Last week, as former Gov. Jeb Bush of Florida sought to distance himself from his brother's foreign policy record at a speech in Chicago, he found himself embracing the sort of muscular engagement that had characterized the 43rd president's
The former Florida governor called non-state terrorist groups such as the Islamic State "perhaps the greatest security threat that we now face for our own homeland."
He added, "Taking them out is the strategy."
Source: N. Y. Times 2015 coverage of 2016 presidential hopefuls
, Feb 25, 2015
OpEd: Supports 2003 Iraq invasion even with current evidence
Democrats have long blamed George W. Bush with a failed execution of the Iraq war. "If you thought George Bush made the world less safe, then you're going to really hate Jeb Bush's approach," said a Democratic National Committee spokesman. "Even with the
benefit of hindsight, he's one of the few people left who still stands by the decision to rush into a war in Iraq based on false information, even when it took resources away from the hunt for Al Qaeda in Afghanistan."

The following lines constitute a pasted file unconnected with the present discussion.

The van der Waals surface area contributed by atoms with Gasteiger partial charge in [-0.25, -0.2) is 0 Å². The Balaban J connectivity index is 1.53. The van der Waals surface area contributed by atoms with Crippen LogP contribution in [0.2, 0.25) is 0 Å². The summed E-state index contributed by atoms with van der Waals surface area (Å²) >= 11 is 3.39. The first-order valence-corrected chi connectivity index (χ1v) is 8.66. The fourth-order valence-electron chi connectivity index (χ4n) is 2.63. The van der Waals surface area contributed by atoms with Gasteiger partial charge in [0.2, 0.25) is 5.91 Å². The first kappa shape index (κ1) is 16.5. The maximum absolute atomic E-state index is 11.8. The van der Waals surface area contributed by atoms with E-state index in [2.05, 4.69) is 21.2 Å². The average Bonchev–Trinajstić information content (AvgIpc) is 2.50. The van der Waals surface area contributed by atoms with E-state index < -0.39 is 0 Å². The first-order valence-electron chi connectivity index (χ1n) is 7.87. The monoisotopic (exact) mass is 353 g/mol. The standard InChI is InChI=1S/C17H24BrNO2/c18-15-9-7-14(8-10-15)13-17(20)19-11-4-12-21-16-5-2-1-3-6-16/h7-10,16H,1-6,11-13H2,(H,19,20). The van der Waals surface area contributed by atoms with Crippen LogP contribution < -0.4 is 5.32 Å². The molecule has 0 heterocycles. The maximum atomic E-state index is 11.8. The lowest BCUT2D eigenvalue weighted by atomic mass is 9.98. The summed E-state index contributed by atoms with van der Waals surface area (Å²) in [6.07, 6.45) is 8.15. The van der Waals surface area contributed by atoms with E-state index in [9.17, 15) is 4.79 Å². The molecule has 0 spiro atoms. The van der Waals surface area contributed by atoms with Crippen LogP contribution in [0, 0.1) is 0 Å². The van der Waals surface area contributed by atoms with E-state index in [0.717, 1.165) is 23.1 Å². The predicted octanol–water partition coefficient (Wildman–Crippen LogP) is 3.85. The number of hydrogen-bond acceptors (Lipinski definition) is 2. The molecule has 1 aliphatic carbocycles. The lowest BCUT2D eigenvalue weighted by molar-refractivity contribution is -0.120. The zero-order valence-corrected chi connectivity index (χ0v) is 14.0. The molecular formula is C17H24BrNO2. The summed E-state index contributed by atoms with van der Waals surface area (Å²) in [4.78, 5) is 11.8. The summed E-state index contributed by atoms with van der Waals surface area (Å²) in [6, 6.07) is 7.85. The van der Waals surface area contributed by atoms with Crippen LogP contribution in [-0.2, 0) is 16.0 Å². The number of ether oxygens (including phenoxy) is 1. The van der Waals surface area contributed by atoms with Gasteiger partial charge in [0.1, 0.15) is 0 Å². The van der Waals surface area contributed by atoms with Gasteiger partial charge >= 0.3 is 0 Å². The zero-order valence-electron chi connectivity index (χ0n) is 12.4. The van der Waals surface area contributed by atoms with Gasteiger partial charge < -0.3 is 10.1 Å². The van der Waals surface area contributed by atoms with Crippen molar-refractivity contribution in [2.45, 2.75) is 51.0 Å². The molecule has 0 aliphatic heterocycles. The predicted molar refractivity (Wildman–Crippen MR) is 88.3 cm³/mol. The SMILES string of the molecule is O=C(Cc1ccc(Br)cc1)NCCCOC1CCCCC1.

Over the course of his brother's
presidency, Bush frequently expressed support for the war. As the Iraq conflict began in 2003, he [said of his brother] "in his heart, I know he is doing what he thinks is right, and I concur with him." He visited Iraq with other Republican governors in
April 2006 to visit US troops. Nearing the 10th anniversary of the start of the war, Bush said that "history will be kind to my brother, the further out you get from this and the more people compare his tenure to what's going on now."
Source: Wash. Post 2015 profiles of 2016 Presidential hopefuls
, Feb 16, 2015
1971: Registered for draft but never got drafted
For years, students entering college could count on getting a deferment from military service in Vietnam until they graduated. But after complaints that too many college students were able to avoid serving, Nixon changed the Selective Service policy so
that students entering college in the fall of 1971--which would include Bush--could not count on getting an educational deferment. A few weeks after graduation from Phillips Academy and before entering college, on July 16, 1971, Bush filled out an index